Wichita Falls High School

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Wichita Falls High School
2149 Avenue H and Coyote Blvd.
United States
School type Public, Secondary
Established 1891
School district Wichita Falls Independent School District
Superintendent John Frossard
Principal Debbie Dipprey
Grades 9th - 12th
Enrollment 1,473 (2013/2014)
Color(s) Red & Black            
Athletics Football, Basketball, Volleyball, Powerlifting, Track, Cross Country, Soccer, Tennis, Swimming, Baseball, Softball, and Golf
Mascot Coyote
Rival S. H. Rider High School
Newspaper "The Coyote News"

Wichita Falls High School (WFHS) is a public school in Wichita Falls, Texas (USA). It is part of the Wichita Falls Independent School District (WFISD) and is one of the district's three high schools.

Located at 2149 Avenue H and Coyote Blvd., the school serves students in grades nine through twelve.

As the original high school in the city, Wichita Falls High School is locally known as "Old High." The school was originally founded in 1891 and the current building was built in 1922[1] and is a state historic landmark.

The high school's mascot is the coyote.

Student demographics[edit]

As of the 2013-2014 school year, Wichita Falls High School had a total of 1,473 students (47.41% White, 35.2% Hispanic, 15.6% African American, 1.8% Asian, and 0.3% Native American).[2]

2011-2012 Accountability rating[edit]

Based on the accountability ratings released by the Texas Education Agency on August 1, 2012, Wichita Falls High School is currently rated "Academically Acceptable".[3]

The WFISD also awarded Wichita Falls High School with an award for the district's highest GPA, every year from 1991-2002. The award was discontinued in 2002.


Whether at home or away, during the glory years the Wichita Falls team was always a handful for its opponents.

—Ty Cashion[4]

Wichita Falls had one of the most predominant football programs for more than 30 years, from the late 1930s to the early 1970s. Under the guidance of head coaches Ted Jeffries (1931–43), Thurman Jones (1944–46), Joe Golding (1947–61), and Donnell Crosslin (1965–79), the Wichita Falls Coyotes made the state finals ten times between 1937 and 1971, winning six times.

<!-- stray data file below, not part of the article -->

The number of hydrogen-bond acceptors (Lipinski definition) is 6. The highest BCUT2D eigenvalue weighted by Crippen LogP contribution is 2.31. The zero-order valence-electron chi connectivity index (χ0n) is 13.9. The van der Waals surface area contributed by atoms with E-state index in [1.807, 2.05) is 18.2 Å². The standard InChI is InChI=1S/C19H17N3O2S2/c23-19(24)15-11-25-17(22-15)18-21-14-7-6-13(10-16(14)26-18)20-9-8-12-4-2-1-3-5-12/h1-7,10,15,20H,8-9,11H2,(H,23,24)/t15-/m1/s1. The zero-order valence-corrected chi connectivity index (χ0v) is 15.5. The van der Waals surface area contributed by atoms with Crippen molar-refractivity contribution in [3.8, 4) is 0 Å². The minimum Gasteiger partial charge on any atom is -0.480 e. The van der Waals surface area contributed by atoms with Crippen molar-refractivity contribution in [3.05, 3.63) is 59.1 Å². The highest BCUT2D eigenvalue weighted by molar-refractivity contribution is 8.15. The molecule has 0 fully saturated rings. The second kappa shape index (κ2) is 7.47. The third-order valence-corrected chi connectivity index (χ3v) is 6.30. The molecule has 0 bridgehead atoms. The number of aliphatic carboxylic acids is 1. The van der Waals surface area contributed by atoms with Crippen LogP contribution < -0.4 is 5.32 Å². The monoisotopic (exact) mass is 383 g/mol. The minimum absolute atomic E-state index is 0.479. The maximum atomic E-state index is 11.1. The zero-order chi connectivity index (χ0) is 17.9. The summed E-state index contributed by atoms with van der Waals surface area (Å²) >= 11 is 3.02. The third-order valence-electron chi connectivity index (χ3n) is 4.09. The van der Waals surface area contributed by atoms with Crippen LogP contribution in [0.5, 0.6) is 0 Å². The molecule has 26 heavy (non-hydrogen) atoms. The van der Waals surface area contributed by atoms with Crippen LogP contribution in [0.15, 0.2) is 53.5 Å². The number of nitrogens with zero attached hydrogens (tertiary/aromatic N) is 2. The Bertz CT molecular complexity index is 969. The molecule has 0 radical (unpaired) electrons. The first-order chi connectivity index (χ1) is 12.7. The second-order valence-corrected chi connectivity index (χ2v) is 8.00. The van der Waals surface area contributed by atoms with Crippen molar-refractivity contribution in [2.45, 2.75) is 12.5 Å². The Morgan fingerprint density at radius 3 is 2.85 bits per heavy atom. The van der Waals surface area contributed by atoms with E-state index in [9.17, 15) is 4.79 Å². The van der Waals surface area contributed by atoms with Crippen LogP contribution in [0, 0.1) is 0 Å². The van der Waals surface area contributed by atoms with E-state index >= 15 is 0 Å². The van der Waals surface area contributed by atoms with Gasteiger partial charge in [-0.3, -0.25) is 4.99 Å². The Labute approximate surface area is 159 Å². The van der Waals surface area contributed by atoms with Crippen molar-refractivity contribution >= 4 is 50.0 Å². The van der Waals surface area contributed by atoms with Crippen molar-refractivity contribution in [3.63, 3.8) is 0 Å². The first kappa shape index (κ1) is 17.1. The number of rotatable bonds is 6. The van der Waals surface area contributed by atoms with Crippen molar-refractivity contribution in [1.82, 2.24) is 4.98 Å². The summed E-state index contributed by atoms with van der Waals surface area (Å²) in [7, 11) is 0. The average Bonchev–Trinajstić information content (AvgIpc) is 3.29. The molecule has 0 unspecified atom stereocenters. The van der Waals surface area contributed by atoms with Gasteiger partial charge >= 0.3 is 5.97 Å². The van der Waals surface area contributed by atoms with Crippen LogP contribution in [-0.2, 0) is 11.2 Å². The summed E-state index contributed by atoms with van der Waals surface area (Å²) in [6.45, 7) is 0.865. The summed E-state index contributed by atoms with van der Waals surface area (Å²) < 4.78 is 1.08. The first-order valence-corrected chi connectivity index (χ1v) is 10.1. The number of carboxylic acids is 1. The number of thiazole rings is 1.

As of the 2007-08 football season, the Wichita Falls High School has won eight Quarterfinal Championships, fifteen Regional Championships, eighteen Area Championships, nineteen Bi-District Championships, and thirty-six District Championships since 1923.

In September 2007, Texas Monthly Magazine named Wichita Falls High School as the top high school football program in state history.

Student Journalism[edit]

Wichita Falls High School's journalism program continues to publish the school's newspaper and yearbook.

Mrs. Anetta Reusch managed the award winning program for numerous years until her retirement in 2013. Mr. Jason Byas has since taken the reigns of the organization as the faculty adviser.

In 2013, the organization was reevaluated and the two publications were restructured to publish under the entity WFHS Publishing. The move was initially meant to save cost for the newspaper and yearbook and improve communication throughout the program and the publications it publishes.

Since the restructuring, the newspaper has, for the first time in over five years, made a profit and the yearbook has increased yearly sales.

The newspaper runs an online edition of the paper at www.thecoyotenews.com. WFHS Publishing has also published a history guide to Wichita Falls High School which is available on their website.


Wichita Falls High School has participated in the rivalry against S.H. Rider High School since the completion of Rider in 1961. Beginning the week of the infamous game, the Wichita Falls Police Department reports an increase in vandalism, theft, and attacks from both sides.

Notable alumni[edit]

See also[edit]


  1. ^ "WFISD School Info". Wichita Falls Independent School District. Retrieved March 21, 2014. 
  2. ^ "WFISD School Info". Wichita Falls Independent School District. Retrieved March 21, 2014. 
  3. ^ "WFHS Accountability" (PDF). Texas Education Agency. Retrieved March 21, 2014. 
  4. ^ Cashion, Ty (1998). Pigskin Pulpit: A Social History of Texas High School Football Coaches. Austin: Texas State Historical Association. pp. 164–165. ISBN 0-87611-168-1. 
  5. ^ "Men's Hall of Honor announces seven new inductees". TexasSports.com. September 16, 2004. Retrieved July 7, 2010. 

External links[edit]

Coordinates: 33°53′39″N 98°31′00″W / 33.894214°N 98.516762°W / 33.894214; -98.516762